With NEH Summer Stipend, Hyde to study modernist visual practices in postcolonial novels

With NEH Summer Stipend, Hyde to study modernist visual practices in postcolonial novels


Rowan University English Professor Emily Hyde has received a highly competitive Summer Stipend grant from the National Endowment for the Humanities (NEH).

Hyde’s $6,000 grant will provide funding to continue her research leading to Postcolonial Modernism and the Visual Book, 1947-1968, a book on the modernist visual practices in postcolonial novels.Emily Hyde

Awarded by the NEH’s Division of Research Programs, Summer Stipends support individuals pursuing advanced research that is of value to humanities scholars, general audiences, or both. The grants, which are coveted by humanities scholars, support continuous full-time work on a humanities project for a period of two consecutive months.

In the last five years, the program has a funding ratio of just 11 percent, according to NEH officials. During that time, the program has received an average of 834 applications annually and has funded an average of 77 awards, NEH officials note. Scholars are nominated for the awards by their respective institutions

As the British Empire broke apart from 1947-1968, writers from the newly independent countries “produced a wave of fiction that wrote new nations, subjects, settings, and plots, even new kinds of English, into literary history,” Hyde says. The books, she adds, were “packed with illustrations, rhetorical allusions to the visual arts, and descriptions of visual images.”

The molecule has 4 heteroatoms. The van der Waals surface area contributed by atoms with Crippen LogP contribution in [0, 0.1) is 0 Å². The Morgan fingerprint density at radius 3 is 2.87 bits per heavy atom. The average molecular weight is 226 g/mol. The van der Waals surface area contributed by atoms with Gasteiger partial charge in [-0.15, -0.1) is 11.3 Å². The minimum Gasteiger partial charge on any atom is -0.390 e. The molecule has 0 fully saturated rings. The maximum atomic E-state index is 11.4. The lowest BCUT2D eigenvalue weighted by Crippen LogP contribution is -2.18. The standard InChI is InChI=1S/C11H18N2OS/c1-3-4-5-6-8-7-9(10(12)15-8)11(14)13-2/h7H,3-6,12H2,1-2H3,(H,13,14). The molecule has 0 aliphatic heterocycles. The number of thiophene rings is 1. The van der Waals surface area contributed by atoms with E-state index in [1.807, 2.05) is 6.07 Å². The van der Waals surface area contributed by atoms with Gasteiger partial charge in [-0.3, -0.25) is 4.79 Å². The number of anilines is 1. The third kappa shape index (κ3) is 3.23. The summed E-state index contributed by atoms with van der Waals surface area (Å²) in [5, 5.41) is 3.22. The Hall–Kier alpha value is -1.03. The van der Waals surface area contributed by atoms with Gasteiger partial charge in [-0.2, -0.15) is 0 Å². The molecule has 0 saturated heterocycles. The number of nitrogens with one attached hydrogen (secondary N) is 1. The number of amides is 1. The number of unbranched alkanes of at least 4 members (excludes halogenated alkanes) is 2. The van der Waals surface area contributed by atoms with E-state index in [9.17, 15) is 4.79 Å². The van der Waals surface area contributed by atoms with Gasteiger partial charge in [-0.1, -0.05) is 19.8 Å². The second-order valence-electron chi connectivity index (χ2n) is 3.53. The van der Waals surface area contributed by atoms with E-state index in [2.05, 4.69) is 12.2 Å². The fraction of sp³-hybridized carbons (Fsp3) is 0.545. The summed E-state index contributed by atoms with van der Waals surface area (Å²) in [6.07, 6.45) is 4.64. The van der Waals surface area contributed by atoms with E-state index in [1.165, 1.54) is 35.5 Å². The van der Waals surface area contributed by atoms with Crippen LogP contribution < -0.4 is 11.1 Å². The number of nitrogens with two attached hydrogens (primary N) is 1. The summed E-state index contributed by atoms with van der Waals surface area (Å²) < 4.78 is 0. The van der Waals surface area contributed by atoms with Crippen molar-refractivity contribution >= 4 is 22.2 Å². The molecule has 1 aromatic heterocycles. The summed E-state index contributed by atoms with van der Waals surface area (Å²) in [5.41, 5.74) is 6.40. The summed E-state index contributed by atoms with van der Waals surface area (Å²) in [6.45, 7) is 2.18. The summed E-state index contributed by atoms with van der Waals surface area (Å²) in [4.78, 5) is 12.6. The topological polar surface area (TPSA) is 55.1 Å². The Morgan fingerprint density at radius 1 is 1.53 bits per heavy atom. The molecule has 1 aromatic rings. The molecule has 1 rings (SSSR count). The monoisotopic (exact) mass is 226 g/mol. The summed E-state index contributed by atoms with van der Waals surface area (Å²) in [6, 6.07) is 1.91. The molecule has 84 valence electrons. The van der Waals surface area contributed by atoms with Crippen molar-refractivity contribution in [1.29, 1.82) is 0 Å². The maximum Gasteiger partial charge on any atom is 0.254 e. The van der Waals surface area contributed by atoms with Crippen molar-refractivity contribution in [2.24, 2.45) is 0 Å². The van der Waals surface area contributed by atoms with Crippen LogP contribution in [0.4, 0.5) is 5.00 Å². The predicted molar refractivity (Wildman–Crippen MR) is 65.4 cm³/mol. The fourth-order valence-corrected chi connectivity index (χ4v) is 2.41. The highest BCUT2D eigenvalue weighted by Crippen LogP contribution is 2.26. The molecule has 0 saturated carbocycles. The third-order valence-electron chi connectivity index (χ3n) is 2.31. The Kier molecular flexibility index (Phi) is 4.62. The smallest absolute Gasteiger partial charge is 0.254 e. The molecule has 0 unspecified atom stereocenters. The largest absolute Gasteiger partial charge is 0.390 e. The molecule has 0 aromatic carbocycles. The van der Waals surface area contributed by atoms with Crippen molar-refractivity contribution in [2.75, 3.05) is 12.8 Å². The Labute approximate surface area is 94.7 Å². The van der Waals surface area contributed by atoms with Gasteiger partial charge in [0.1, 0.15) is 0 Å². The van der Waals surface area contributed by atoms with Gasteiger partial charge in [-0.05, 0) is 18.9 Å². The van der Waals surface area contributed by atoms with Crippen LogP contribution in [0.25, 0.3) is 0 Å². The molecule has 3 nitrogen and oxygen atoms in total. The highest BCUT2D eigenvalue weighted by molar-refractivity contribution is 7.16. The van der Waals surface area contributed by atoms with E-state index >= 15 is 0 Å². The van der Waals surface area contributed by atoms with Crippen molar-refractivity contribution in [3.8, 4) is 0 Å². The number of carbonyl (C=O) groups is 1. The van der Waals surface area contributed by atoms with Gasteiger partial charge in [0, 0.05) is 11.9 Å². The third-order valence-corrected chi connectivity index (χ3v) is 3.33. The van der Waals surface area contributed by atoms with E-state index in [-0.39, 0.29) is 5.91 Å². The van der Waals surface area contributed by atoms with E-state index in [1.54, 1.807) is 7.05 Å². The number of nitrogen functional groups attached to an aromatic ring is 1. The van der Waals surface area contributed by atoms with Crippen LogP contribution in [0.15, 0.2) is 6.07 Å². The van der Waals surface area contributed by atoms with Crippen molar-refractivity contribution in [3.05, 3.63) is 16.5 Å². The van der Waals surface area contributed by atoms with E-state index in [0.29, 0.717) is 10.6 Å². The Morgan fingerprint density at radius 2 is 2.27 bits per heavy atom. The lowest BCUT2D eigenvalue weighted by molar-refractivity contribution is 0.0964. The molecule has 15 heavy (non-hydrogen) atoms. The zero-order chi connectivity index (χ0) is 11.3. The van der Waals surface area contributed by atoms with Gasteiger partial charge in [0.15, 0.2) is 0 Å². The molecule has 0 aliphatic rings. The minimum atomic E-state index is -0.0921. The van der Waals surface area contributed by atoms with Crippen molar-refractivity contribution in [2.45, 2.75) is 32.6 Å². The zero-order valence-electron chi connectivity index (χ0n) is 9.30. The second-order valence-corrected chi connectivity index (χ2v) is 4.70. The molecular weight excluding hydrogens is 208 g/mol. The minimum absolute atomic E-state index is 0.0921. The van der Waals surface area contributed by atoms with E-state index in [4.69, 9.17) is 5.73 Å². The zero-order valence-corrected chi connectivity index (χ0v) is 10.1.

Postcolonial Modernism and the Visual Book will examine the early years of decolonization to show that writers in the period “transformed modernism in the visual arts and used it to decolonize English literature.”

Her work will examine visual books produced by four pairs of novelists and artists: Chinua Achebe and the artist Uche Okeke, both of Nigeria; George Lamming from Barbados and the painter, novelist and archeologist Denis Williams from British Guiana (now Guyana); Doris Lessing from Southern Rhodesia (now Zimbabwe) and the artist-reporter Paul Hogarth from northern England; and the novelist V.S. Naipaul from Trinidad and the poet-painter Derek Walcott from Saint Lucia.

“The novels I study imported visual images into the novel to try and represent a new, specifically post-colonial modernity,” Hyde says.

When COVID-19 travel bans are lifted, Hyde will use the stipend to study artist Hogarth’s personal papers at the Manchester Metropolitan University in the UK.

“The NEH Summer Stipend is unusual in that in addition to funding archival research and travel, it stresses the importance of having two intense months of research and writing,” Hyde says.

Hyde’s research in the College of Humanities & Social Sciences also has been supported by Rowan’s Frances R. Lax Fund for Faculty Development, the Modernist Studies Association Research Travel Grant, and the Princeton Institute for International and Regional Studies.